Wednesday, November 24, 2010

The (duopolistic, Federally funded) market for dialysis

Robin Fields in The Atlantic discusses dialysis: “God Help You. You're on Dialysis.”

It begins:
"In October 1972, after a month of deliberation, Congress launched the nation’s most ambitious experiment in universal health care: a change to the Social Security Act that granted comprehensive coverage under Medicare to virtually anyone diagnosed with kidney failure, regardless of age or income..."

But most of the story focuses on the dire situation of those in dialysis.
"Dialysis entered the American consciousness in the early 1960s as the country’s signature example of medical rationing. In those days, kidney disease killed about 100,000 people a year. Chronic dialysis was possible, thanks to two inventions: the artificial-kidney machine developed by the Dutch doctor Willem Kolff during World War II and a vascular-access device designed by Belding Scribner, a pioneering Seattle physician who opened the first outpatient dialysis center in the United States. But treatments were expensive, and most private insurers would not pay for them. At Scribner’s medical center, the Life or Death Committee parceled out the few slots, weighing not only the health of patients and their income, but also their perceived social worth.

"News reports about the committee’s work sparked one of the earliest national debates over the right to care and put pressure on the government to step in. A turning point came when Shep Glazer, vice president of the largest patient group, made an emotional appeal to the House Ways and Means Committee, as he underwent dialysis on the hearing-room floor. “If your kidneys failed tomorrow, wouldn’t you want the opportunity to live?” asked the 43-year-old father of two. “Wouldn’t you want to see your children grow up?”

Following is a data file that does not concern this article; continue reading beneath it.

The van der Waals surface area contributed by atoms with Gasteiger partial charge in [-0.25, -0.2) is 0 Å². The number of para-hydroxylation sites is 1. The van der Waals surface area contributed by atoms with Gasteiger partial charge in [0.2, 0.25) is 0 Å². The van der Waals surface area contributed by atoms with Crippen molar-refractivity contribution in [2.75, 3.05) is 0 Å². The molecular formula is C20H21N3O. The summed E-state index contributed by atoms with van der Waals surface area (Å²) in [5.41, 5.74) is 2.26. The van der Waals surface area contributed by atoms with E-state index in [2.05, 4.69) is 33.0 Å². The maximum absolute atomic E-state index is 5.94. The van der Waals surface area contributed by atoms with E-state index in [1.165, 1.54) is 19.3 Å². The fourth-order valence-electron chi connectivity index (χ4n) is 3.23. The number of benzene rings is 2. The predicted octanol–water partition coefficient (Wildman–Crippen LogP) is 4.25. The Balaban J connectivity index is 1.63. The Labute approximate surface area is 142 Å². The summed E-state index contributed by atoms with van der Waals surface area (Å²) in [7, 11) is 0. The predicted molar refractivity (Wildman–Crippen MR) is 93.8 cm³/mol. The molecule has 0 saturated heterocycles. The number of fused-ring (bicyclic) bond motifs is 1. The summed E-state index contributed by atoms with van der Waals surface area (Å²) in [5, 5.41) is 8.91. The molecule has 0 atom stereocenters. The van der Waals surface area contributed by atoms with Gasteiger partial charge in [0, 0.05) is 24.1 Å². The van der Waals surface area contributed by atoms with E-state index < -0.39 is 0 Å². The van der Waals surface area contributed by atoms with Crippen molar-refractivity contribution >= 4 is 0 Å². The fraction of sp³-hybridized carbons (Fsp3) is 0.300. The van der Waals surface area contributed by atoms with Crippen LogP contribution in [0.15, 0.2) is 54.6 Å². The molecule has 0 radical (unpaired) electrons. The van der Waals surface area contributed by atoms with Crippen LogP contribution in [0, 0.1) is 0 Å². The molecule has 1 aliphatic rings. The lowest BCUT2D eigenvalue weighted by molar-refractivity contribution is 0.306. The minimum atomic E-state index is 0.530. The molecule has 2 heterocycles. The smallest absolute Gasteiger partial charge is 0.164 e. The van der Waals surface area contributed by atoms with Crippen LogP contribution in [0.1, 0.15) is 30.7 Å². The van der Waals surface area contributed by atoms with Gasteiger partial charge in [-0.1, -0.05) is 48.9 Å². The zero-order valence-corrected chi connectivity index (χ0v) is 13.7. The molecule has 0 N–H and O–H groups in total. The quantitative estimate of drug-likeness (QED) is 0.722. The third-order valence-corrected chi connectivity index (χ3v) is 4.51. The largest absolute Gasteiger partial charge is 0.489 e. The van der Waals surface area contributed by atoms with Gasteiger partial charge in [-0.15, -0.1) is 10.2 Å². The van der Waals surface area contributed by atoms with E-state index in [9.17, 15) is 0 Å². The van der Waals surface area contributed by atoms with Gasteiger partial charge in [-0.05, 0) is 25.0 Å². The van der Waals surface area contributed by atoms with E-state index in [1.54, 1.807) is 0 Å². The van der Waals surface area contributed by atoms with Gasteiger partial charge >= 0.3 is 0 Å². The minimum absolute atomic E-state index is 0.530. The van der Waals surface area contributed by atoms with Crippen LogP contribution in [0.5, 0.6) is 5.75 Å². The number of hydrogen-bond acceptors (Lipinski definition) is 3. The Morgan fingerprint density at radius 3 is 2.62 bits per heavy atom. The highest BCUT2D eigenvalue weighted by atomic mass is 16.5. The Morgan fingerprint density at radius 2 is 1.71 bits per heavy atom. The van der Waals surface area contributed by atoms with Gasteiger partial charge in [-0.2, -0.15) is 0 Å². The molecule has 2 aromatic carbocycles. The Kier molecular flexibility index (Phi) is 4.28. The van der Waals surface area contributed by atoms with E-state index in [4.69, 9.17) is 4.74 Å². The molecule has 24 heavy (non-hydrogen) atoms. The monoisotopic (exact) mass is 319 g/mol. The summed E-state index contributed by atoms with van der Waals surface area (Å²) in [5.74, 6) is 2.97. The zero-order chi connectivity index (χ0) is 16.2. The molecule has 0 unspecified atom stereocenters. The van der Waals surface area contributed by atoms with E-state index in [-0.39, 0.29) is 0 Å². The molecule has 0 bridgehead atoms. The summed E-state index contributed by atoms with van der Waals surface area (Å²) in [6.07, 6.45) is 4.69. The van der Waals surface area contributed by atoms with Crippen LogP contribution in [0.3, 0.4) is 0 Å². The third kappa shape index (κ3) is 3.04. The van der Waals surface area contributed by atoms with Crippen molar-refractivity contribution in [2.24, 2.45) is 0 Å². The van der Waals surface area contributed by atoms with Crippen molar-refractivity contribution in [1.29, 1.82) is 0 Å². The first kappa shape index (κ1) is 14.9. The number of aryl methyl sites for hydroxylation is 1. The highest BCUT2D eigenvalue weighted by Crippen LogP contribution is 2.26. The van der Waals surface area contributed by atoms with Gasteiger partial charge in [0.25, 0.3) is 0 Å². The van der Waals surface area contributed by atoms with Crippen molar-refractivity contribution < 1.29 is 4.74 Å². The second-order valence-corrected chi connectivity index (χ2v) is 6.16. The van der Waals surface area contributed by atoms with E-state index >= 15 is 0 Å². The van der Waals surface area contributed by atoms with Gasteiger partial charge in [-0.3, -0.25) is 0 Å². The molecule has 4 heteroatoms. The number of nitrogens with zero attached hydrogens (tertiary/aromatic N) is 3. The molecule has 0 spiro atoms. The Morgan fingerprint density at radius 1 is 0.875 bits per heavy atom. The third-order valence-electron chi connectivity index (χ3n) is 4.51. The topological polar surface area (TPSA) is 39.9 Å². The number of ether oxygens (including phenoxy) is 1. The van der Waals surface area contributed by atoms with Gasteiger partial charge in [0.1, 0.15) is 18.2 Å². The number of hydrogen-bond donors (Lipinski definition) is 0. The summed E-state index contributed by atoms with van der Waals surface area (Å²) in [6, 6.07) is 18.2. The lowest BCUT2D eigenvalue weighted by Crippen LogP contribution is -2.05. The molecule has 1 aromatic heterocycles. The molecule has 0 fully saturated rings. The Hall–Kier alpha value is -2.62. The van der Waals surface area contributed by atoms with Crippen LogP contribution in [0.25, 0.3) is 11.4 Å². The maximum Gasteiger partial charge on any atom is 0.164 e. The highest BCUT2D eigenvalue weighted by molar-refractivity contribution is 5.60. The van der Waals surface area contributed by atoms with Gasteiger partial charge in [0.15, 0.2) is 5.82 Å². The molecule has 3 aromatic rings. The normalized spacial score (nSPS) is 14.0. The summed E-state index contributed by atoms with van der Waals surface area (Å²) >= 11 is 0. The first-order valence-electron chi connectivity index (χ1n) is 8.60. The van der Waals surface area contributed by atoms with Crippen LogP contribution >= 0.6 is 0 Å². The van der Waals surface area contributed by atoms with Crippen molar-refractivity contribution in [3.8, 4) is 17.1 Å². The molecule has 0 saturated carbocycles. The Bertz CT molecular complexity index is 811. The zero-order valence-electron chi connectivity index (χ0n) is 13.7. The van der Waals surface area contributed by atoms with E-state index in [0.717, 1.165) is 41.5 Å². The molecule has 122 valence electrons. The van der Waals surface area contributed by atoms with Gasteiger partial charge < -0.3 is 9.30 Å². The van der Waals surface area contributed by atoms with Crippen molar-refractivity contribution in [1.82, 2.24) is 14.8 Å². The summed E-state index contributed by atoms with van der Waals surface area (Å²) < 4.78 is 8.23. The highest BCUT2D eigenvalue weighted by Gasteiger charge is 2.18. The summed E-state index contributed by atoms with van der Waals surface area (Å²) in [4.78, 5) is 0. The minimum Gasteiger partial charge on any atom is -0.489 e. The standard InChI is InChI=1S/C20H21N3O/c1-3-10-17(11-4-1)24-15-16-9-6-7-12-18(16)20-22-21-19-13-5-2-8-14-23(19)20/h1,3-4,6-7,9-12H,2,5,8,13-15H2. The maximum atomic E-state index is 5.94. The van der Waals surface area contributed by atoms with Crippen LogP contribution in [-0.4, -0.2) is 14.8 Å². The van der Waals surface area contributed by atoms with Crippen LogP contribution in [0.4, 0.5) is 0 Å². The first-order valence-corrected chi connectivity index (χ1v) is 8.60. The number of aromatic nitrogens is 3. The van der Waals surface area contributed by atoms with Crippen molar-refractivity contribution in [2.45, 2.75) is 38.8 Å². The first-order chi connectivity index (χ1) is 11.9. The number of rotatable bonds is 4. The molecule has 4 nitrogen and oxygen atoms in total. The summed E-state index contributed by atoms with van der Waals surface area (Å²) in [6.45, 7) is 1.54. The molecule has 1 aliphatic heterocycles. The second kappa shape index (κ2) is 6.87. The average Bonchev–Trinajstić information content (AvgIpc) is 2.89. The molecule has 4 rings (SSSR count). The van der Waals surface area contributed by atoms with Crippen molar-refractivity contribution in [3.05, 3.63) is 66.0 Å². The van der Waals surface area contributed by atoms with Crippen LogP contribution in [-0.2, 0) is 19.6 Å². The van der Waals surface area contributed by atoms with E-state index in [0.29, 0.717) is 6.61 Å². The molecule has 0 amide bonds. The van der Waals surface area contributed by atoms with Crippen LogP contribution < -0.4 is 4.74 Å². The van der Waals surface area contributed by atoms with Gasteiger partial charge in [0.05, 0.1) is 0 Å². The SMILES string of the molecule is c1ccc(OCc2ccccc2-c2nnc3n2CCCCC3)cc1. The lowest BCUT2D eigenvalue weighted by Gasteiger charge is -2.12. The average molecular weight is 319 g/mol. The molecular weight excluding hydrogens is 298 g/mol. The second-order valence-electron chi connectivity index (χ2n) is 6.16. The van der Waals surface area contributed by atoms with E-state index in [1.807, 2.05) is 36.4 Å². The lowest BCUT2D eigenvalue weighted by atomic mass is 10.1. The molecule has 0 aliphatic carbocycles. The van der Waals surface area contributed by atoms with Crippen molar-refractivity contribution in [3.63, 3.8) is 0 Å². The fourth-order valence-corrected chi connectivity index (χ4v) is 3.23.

"The measure establishing taxpayer funding for treatment of end-stage renal disease, signed into law by President Nixon, was expansive, and its lopsided, bipartisan approval reflected the times. Many lawmakers—even conservatives—thought the United States would adopt a European-style national health-care system. Also, the program that took effect in July 1973 was expected to have about 35,000 patients and cost about $1 billion in its 10th year.

"Those estimates came to seem almost laughable. The number of dialysis patients surpassed 35,000 by 1977 and has gone up from there. The growth reflected not only lower-than-expected transplant rates and the spread of diabetes, but also positive trends, like better cardiac care. With Americans living long enough for their kidneys to fail and no disqualifying conditions for the program, even the oldest and sickest patients increasingly were prescribed dialysis. Upwards of 100,000 now start treatment each year. “It’s been a perfect example of that line, ‘Build it and they will come,’” said Dr. Jay Wish, director of dialysis services for University Hospitals Case Medical Center in Cleveland.